Courtesy of 1001Recipes2Send.com


Eating Less And Feeling Full

Contributed by: NAPSA

(NAPSA) - Like many women my age, I have to watch what I eat so that I don't gain weight (even though I also exercise daily). This means having just moderate portions of most foods, and pretty small portions of high calorie indulgences like ice cream or chocolate. My challenge is finding foods that fill me up without piling on a lot of calories. Barbara J. Rolls, Ph.D., author of Volumetrics and a nutrition professor and researcher at The Pennsylvania State University, has a solution-Eat foods that have a low energy density. Here's what she means.

Energy Density Explained

Energy density (ED) is the amount of energy, or number of calories, in a given weight of food. Foods with high water content, like fruits and vegetables, soups, and milk, tend to have the lowest ED. So do foods high in fiber, like legumes (kidney beans, lentils, split peas, and other peas and beans) and whole grain cereals and breads. Chocolate, oils, dried fruits, and pretzels are just a few foods that have a high ED. To figure out the ED of a food, look at the Nutrition Facts on the label and divide the number of calories by the number of grams in a serving. For example, a cup of skim milk supplies 80 calories and weighs 240 grams. Its ED is 80 240, or 0.33. An ED less than 1.0 is considered low; ED can go up to 9.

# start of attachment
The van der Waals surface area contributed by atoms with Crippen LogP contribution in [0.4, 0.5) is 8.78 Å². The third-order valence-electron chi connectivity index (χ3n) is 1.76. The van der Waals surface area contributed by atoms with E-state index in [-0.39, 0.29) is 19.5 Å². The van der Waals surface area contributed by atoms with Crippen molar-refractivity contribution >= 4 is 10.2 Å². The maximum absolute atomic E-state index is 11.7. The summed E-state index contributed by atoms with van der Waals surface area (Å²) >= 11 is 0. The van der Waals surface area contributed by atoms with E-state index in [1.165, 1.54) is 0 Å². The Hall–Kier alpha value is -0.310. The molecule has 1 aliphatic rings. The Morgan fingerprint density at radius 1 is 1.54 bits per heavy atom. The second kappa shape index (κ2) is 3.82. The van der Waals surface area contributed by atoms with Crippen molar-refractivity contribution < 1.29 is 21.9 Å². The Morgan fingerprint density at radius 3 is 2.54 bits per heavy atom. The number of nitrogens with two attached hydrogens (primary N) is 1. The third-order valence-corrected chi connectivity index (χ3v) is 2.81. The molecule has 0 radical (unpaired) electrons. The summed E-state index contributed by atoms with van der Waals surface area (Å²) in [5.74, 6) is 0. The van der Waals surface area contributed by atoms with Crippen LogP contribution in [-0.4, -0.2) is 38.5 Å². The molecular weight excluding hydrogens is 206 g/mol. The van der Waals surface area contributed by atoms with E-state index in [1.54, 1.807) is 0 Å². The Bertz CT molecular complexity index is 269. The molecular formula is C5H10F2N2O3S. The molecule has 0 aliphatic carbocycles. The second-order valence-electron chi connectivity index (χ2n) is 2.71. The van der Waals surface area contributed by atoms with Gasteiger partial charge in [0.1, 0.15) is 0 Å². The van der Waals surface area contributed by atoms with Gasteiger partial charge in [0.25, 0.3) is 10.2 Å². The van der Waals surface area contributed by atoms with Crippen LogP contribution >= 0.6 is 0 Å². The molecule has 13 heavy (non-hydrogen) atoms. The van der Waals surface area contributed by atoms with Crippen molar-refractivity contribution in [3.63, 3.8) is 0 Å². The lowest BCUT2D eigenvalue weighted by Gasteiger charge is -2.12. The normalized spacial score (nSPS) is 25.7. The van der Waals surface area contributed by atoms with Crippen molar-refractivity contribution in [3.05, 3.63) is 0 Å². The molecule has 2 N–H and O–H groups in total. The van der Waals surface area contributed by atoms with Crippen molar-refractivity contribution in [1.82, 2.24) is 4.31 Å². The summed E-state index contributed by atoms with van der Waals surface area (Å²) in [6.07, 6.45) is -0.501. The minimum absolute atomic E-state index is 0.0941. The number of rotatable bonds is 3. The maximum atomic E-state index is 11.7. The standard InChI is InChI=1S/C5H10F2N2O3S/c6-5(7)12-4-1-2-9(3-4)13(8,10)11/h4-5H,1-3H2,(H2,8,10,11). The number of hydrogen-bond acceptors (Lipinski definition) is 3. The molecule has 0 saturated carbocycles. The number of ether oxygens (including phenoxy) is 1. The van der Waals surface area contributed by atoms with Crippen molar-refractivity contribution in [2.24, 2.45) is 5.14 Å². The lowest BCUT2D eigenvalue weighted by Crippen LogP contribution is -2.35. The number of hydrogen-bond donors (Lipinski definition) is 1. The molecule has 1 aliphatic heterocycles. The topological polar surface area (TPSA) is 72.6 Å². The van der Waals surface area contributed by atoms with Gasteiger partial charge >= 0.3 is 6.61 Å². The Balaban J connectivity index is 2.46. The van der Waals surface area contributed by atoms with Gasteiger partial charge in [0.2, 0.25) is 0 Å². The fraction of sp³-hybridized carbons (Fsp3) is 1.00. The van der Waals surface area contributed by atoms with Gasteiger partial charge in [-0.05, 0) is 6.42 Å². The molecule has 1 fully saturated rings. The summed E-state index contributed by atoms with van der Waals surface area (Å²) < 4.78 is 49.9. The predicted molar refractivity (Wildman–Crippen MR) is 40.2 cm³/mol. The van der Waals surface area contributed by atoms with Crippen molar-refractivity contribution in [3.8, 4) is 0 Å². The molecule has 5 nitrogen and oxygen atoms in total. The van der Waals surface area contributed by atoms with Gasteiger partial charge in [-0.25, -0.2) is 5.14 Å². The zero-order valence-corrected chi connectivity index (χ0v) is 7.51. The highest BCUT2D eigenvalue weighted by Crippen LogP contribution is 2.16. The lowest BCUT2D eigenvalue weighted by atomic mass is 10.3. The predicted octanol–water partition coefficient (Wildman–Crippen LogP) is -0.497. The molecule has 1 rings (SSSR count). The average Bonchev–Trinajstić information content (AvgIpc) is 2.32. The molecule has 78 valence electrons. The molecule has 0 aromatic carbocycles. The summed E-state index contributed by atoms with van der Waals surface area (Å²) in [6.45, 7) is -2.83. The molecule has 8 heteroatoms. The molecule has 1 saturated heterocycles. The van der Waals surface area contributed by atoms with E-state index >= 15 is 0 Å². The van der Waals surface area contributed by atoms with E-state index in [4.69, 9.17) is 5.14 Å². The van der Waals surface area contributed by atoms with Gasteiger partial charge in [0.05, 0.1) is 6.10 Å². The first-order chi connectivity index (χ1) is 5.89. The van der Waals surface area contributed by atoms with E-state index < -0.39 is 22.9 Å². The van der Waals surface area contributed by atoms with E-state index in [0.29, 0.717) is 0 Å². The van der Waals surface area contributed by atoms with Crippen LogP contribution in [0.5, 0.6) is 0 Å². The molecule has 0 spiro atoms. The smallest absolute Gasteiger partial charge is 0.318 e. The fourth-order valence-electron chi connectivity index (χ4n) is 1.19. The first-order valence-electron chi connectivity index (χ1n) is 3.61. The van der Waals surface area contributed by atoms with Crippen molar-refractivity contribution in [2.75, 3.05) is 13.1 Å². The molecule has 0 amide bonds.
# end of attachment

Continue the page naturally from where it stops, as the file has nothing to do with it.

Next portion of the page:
Eat Less And Feel Full

Dr. Rolls' research has shown that eating lower density foods helps people eat fewer calories. In one study, Dr. Rolls served a lunch of either a casserole (higher ED) plus a glass of water to drink or a soup made from the same casserole plus added water (lower ED). The soup eaters ate fewer calories, were not as hungry later, and did not make up for the missing calories at dinner. "The water in the soup made it a more filling meal," explains Dr. Rolls. You can eat lower ED foods at other meals also. "To lower energy density at breakfast, have cereal with milk rather than toast plus a glass of milk," says Rolls.

Ask Mindy

Q: Most packages of meat are not labeled. Is the energy density of meat high or low? Sue, Tulsa, OK

A: The ED of sirloin steak is about 2.1. In comparison, farmed salmon is 2.0 and chicken breast is 1.7. These numbers are in the moderate range. You can lower the energy density of a meal by adding plenty of vegetables.

Low Energy Density Breakfast

  • 3/4 cup Whole Grain Total
  • 1/2 cup skim milk
  • 1/2 cup strawberries
  • 6 oz. orange juice

255 calories, 422 grams
E.D. = 0.6

High Energy Density Breakast

  • 1/2 large bagel
  • 1 Tbsp. cream cheese
  • 1 Tbsp. jam

252 calories, 90 grams
E.D. = 2.8


Find this page online at:
http://www.1001Recipes2Send.com/Detailed/2607-2.shtml